Is it possible that we can buy a house bad credit?

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We are a family of 4 want to buy their first home. I was a single mother for 8 years and during that time became seriously screwed my credit history and still is. My husband divorced her and I found myself with all of your bills, your credit so screwed. We found the perfect house and enough money for 10% down, after we get our tax refund, but do not know how to go about getting a mortgage. I figured it out, and our mortgage payments would be half of what we currently pay for rent. This would allow us to begin to fix our credit problems, not to mention how absolutely spectacular this would finally a house of our own. Has anyone advice on what to do? Who should we ask? The owners of a house we love is about to try to rent it for five more than what we pay now. I fear that we will not maja.Ma am aware that it is better, before trying to clean up our credit loan no. I also understand much more than renting a house goes to the owner (or should), but we have already made their improvements, etc., our rent. We came from all over the house while searching for a better rent. Does not hurt to dream, I suppose. Thank you for your answers and opinions. Even the toughest villain. Have a nice day.
My husband and I are first time buyers in California. My score is 585, the 608th of his We are looking to spend about $ 125,000, and has established $ 40,000 as a gift for my mother-in-law. He is also willing to co-sign a mortgage, if necessary. What are the chances that we will be able to get a mortgage and what interest do we look? We are currently enrolled in a plan of debt management, which forced us to close all credit accounts. During this process, we had more time, it was reported 60 days later, looking at our situation to creditors. Is there a difference if we were able to pay this debt now, before applying for a mortgage? Our credit card debt totaling approximately $ 14,000, and that our debt is $ 19,000 balance of the car loan. Car payment $ 391 per month and pay $ 597 DMP. Our annual income is about $ 68.000.Palun Help! Plan of debt management before us, we were not late, and much better credit score …. Does it reflect? Or is it strictly based on the score? If the accounts are now standing in GOOS, and now that woud help? I’m sad … my stepmother is a great … He offered to our existing debt credit card zero percent it is to withdraw our credit profile. It would certainly be a part of the loan. The contribution, however, is undoubtedly a gift, and he does not expect repayment.

16 Comments
  1. Reply
    Zork
    February 13, 2011 at 6:25 pm

    Talk to your bank manager.

  2. Reply
    wizjp
    February 13, 2011 at 7:24 pm

    Probably; the time to start fixing credit problems is long before you are ready to buy.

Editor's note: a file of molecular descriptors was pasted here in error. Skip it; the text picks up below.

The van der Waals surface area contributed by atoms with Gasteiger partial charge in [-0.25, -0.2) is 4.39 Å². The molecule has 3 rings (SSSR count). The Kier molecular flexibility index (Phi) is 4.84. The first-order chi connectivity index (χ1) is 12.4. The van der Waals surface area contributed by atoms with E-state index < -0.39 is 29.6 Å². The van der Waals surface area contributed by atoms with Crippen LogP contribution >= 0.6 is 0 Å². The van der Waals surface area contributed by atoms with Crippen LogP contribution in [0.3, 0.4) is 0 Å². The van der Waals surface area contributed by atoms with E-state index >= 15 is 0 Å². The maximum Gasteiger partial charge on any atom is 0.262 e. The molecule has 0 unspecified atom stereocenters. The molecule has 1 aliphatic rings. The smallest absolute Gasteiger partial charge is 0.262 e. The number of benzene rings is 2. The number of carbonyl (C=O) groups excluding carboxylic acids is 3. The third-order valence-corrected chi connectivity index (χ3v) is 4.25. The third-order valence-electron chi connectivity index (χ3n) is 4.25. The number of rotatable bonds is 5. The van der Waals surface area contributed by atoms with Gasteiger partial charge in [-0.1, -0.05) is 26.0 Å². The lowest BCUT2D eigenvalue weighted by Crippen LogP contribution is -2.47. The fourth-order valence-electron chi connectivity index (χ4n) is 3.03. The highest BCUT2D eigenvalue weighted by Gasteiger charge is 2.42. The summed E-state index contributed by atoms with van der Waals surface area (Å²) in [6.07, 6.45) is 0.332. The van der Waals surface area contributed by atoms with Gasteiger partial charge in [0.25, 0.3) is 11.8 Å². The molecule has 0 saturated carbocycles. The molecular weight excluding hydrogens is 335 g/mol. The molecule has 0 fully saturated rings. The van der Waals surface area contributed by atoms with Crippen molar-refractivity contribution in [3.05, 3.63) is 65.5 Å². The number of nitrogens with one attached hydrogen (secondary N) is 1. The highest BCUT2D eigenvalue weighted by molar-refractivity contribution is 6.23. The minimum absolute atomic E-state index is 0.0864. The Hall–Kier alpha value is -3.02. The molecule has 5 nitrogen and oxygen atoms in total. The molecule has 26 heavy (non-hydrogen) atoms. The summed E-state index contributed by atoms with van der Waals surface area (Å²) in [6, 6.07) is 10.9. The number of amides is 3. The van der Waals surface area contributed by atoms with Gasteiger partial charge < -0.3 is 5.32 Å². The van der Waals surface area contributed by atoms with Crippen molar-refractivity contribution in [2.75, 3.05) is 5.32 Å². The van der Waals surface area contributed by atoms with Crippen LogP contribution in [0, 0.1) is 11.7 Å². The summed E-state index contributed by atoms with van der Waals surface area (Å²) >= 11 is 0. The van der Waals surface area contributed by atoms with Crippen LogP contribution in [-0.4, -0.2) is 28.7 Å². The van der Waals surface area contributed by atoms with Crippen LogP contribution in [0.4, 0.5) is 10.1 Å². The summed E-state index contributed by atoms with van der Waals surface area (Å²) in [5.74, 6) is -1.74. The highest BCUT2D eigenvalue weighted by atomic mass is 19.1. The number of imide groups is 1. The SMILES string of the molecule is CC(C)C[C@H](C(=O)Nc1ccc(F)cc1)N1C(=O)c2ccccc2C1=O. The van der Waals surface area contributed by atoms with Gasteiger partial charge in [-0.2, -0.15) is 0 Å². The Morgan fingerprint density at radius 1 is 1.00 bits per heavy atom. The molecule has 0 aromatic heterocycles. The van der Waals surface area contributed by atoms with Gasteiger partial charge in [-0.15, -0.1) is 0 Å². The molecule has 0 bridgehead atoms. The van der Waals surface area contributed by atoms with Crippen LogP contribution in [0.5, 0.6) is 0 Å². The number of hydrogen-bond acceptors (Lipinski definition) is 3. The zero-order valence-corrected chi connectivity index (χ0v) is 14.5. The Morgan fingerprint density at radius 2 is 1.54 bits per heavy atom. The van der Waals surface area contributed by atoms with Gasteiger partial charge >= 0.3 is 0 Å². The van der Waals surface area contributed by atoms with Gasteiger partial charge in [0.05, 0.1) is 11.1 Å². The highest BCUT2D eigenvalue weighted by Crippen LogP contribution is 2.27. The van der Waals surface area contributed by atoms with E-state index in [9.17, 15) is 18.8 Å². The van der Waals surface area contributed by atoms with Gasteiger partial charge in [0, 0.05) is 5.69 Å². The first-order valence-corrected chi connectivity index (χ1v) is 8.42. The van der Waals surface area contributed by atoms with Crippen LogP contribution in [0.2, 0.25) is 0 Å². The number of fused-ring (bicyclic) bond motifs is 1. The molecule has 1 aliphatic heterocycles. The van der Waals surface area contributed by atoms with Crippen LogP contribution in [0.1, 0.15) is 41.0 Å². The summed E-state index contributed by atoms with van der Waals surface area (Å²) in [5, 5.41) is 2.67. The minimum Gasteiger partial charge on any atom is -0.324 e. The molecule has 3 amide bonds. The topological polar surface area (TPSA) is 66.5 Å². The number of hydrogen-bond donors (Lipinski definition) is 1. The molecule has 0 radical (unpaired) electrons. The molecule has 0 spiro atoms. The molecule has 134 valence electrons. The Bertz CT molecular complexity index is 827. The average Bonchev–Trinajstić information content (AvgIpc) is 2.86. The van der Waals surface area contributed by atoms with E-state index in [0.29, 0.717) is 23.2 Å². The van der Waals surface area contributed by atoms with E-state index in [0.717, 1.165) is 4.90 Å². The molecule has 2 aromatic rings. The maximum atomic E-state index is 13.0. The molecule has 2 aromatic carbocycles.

Will the current owner’s consider a land or contract for deed?

    Put you down payment on the property, make monthly payments for a few years, fix your credit issues with the extra money, then convert to a conventional mortgage and go forward from there?

    Talk to them; if they are interested, hire a good lawyer, draw up a contract for deed and go.

  3. Reply
    Gari
    February 13, 2011 at 8:13 pm

    the drunk husband who is mean to your kids….do you really think someone, anyone would lend you and thatloser even a dime, let alone money for a mortgage…..are youserious?

  4. Reply
    sunshine
    February 13, 2011 at 8:25 pm

    No. There is no mortgage lender willing to give you a loan unless your credit score is 680 or above.
    Read this site and look at the questions from others who bought homes in 2008 and 09 and already lost their homes to foreclosure. There are a lot more expenses to maintaining your own home then renting. First thing to do is get a free credit report at http://annualcreditreport.com
    and clean it up

  5. Reply
    Joe
    February 13, 2011 at 8:39 pm

    God, YES, and do NOT listen to people on here who tell you otherwise. In fact, the very best ways to buy can be by not using credit.

    Go to the free forum at http://www.creonline.com and research creative financing.

  6. Reply
    V
    February 13, 2011 at 9:03 pm

    the best person to talk to is the bank. duh. but these days it’s almost impossible to buy anything without at least a 720 credit score. and if you don’t already have and home equity it’s going to be that much harder. you might be better off putting more down the just 10% but talk to your local bank and see if you can get approved first for a loan.

  7. Reply
    boomn4x42
    February 13, 2011 at 10:02 pm

    It sounds like you still have debt outstanding as you said, “would allow us to begin repairing our credit problems” If you have 10% saved up, the best thing you can do is use that 10% to pay off your existing debt. Once your debt is gone, you can easily rebuild your savings and your credit at the same time.